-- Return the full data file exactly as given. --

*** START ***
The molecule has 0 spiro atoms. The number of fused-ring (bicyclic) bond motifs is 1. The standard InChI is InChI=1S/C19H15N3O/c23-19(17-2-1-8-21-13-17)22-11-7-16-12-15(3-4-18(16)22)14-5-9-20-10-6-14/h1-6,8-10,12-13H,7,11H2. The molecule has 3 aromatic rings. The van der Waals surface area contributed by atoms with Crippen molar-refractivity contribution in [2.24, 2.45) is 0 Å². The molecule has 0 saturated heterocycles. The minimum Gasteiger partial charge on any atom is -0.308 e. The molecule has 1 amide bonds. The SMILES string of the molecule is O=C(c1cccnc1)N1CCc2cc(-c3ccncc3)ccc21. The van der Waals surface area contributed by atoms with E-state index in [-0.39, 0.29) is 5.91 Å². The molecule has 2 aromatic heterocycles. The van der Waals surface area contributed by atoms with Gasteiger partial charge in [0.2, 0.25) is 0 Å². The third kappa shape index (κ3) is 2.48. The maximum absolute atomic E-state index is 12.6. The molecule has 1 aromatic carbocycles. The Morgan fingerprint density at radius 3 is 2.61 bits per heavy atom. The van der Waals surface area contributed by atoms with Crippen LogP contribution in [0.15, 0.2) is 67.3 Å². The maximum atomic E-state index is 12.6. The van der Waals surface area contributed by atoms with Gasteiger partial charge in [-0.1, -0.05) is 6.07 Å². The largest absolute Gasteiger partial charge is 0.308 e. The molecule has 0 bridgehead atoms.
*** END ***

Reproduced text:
The molecule has 0 spiro atoms. The number of fused-ring (bicyclic) bond motifs is 1. The standard InChI is InChI=1S/C19H15N3O/c23-19(17-2-1-8-21-13-17)22-11-7-16-12-15(3-4-18(16)22)14-5-9-20-10-6-14/h1-6,8-10,12-13H,7,11H2. The molecule has 3 aromatic rings. The van der Waals surface area contributed by atoms with Crippen molar-refractivity contribution in [2.24, 2.45) is 0 Å². The molecule has 0 saturated heterocycles. The minimum Gasteiger partial charge on any atom is -0.308 e. The molecule has 1 amide bonds. The SMILES string of the molecule is O=C(c1cccnc1)N1CCc2cc(-c3ccncc3)ccc21. The van der Waals surface area contributed by atoms with E-state index in [-0.39, 0.29) is 5.91 Å². The molecule has 2 aromatic heterocycles. The van der Waals surface area contributed by atoms with Gasteiger partial charge in [0.2, 0.25) is 0 Å². The third kappa shape index (κ3) is 2.48. The maximum absolute atomic E-state index is 12.6. The molecule has 1 aromatic carbocycles. The Morgan fingerprint density at radius 3 is 2.61 bits per heavy atom. The van der Waals surface area contributed by atoms with Crippen LogP contribution in [0.15, 0.2) is 67.3 Å². The maximum atomic E-state index is 12.6. The van der Waals surface area contributed by atoms with Gasteiger partial charge in [-0.1, -0.05) is 6.07 Å². The largest absolute Gasteiger partial charge is 0.308 e. The molecule has 0 bridgehead atoms.